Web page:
Hilltop Holdings Enjoys Strong Growth From Banking Acquisitions

Dec.24.13 | About: Hilltop Holdings (HTH)

Ever since the May 9, 2012 announcement by Hilltop Holdings (NYSE:HTH) that it was acquiring PlainsCapital Corporation, investors were eagerly counting down the days towards when the deal would close last year. Hilltop Holdings' share price jumped by nearly 23% on May 9 when Hilltop and PlainsCapital announced the deal and it increased by another 133% on top of that increase over the following 19 months. Although PlainsCapital was a private company, it still filed public financial reports with the SEC. That works out well for investors because they can see how PlainsCapital has performed. I can see that the market was very excited about this deal as HTH's 133% total return since the announcement on May 9 before the market opened greatly exceeded the 38% total return of the SPDR Financials ETF (NYSEARCA:XLF) during this period.

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Source: Hilltop Holdings Q3 2013 10-Q

Hilltop Holdings' Key Business Segments:

Hilltop Holdings' Banking Segment includes the operations of PlainsCapital Bank, which offers a variety of personal and business banking products and services. PlainsCapital Bank was a legacy subsidiary of PlainsCapital Corporation before its acquisition by Hilltop Holdings.

PlainsCapital Bank enjoyed solid deposit and revenue growth from 2009 to 2012 and improving credit trends helped it generate strong pre-tax profit growth during this period. In 2013, PlainsCapital Bank had strong revenue growth and positive operating leverage enabled it to generate 60%+ pre-tax profit growth year-over-year in Q3 2013 and YTD 2013. PlainsCapital Bank generated an efficiency ratio of 41.04% for Q3 2013 and 40.32% for YTD 2013. I believe that this is a combination of good expense management and the fact that this only includes the impact of the PlainsCapital Bank operations whereas the efficiency ratios of many other mid-cap and large-cap banks include the impact of high expense to revenue businesses such as investment banking, investment management and mortgage lending. As of Q3 2013, PlainsCapital Bank exceeded all regulatory capital requirements with a total capital to risk weighted assets ratio of 13.36%, Tier 1 capital to risk weighted assets ratio of 12.76% and a Tier 1 capital to average assets, or leverage, ratio of 11.05%. PlainsCapital Bank generated a Net Interest Margin of 5.16% in YTD 2013 and Hilltop Holdings generated a consolidated corporate-wide net interest margin of 4.38% during this period.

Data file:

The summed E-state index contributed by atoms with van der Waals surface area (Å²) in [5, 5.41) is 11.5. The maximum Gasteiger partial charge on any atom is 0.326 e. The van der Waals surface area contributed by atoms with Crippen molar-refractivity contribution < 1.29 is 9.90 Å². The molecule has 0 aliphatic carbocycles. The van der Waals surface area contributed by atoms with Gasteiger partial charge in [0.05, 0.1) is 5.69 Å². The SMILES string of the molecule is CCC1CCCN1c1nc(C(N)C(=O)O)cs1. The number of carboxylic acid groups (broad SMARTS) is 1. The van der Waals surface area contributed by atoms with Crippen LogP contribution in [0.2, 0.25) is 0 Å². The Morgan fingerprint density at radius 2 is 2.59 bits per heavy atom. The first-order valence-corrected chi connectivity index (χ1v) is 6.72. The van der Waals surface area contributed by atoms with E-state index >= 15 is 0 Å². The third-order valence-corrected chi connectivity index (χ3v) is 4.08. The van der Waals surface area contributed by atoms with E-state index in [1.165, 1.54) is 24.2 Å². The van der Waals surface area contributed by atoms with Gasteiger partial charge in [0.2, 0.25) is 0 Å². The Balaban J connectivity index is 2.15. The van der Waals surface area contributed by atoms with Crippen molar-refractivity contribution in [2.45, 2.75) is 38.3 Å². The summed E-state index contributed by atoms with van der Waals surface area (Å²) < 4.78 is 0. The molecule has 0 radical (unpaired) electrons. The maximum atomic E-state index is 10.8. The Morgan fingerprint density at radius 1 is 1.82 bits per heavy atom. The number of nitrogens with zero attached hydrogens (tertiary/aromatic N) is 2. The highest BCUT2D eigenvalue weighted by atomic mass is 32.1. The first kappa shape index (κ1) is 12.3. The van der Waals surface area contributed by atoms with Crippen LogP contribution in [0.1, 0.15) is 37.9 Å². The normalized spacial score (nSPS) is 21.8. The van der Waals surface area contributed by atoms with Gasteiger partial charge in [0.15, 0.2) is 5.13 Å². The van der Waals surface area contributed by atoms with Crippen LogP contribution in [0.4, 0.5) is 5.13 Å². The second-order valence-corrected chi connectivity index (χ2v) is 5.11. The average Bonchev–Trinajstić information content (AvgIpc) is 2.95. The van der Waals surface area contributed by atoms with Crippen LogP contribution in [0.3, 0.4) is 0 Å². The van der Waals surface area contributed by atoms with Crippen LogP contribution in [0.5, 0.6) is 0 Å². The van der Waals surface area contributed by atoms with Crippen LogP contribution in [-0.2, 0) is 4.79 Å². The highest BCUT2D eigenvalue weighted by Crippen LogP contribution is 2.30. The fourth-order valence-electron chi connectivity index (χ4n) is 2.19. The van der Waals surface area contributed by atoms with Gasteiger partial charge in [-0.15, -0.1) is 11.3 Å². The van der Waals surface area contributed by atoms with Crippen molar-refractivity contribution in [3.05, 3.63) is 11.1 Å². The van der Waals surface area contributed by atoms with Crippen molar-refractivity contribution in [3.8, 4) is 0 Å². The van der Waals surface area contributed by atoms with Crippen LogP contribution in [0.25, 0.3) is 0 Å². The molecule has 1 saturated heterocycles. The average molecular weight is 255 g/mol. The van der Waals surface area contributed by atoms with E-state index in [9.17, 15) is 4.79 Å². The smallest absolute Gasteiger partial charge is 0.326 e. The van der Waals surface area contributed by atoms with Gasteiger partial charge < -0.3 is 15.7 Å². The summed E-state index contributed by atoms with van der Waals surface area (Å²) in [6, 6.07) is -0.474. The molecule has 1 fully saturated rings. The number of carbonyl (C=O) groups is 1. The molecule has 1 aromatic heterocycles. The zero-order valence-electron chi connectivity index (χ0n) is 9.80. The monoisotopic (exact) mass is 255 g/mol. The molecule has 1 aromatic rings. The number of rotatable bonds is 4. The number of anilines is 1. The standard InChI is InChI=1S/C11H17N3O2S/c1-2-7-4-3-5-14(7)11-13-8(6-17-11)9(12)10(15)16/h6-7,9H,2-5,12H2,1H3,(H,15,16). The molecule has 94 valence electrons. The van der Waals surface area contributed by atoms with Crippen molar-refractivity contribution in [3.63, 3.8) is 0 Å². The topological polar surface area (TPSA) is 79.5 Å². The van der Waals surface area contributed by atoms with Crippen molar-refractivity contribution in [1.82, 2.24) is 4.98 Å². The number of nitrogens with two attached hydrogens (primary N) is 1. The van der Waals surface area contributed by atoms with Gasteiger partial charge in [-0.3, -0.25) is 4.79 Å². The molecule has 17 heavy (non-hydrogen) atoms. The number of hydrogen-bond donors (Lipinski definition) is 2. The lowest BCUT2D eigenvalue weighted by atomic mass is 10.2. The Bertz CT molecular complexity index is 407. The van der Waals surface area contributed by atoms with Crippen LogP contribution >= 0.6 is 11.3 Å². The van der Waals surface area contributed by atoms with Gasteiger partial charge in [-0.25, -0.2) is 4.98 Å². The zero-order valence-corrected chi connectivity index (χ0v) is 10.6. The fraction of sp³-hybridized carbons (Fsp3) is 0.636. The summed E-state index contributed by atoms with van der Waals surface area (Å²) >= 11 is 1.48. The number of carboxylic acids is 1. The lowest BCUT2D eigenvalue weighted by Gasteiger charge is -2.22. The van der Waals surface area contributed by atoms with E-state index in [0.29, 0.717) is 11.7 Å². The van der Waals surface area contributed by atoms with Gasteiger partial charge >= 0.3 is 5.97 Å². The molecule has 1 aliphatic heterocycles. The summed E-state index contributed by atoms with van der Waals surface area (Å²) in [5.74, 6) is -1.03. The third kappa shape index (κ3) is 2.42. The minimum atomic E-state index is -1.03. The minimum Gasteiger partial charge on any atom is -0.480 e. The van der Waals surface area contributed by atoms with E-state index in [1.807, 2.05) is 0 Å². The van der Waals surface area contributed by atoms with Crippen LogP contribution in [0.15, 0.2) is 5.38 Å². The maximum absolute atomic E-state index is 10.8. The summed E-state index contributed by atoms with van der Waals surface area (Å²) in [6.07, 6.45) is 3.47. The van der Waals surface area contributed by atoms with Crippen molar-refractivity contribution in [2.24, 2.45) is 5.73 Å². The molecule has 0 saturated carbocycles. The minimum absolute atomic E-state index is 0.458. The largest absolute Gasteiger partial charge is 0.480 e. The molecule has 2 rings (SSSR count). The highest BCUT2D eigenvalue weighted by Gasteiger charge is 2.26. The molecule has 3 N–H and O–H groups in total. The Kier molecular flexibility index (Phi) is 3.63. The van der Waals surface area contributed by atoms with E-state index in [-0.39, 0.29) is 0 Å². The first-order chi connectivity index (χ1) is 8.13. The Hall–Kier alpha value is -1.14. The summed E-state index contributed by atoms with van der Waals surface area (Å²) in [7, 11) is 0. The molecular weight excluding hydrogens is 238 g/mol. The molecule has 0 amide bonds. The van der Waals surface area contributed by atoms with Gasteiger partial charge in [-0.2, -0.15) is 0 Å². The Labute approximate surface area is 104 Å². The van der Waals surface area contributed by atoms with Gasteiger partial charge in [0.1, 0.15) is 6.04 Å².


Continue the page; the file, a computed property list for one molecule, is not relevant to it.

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Sources: PlainsCapital's 2009-11 Annual Reports, Hilltop 2012 Annual Report and Morningstar Direct

Near the end of Q3 2013, Hilltop announced that PlainsCapital Bank acquired substantially all of the liabilities, including all of the deposits, and acquired substantially all of the assets of Edinburg, Texas-based First National Bank from the Federal Deposit Insurance Corporation and reopened acquired branches of FNB under the PlainsCapital Bank brand name. FNB had $2.6B in assets and $2.4B in deposits; however, that bank's loan portfolio suffered from numerous non-performing loans. According to independent banking analyst Kenneth Thomas, FNB had $267M in non-performing loans as of the end of Q2 2013 and its Tier 1 leverage ratio was 1.96%. I agree with the FDIC's determination that FNB was significantly undercapitalized and it is no wonder why banking-tracking firm SNL Financial LLC added First National to its list of undercapitalized banks in June. When PlainsCapital took over FNB in September, it had to markdown the value of FNB's loan book by $337.6M. I guess that is why the FDIC gave Hilltop/PlainsCapital $45M as an initial cash payment, which is subject to future adjustment and settlement.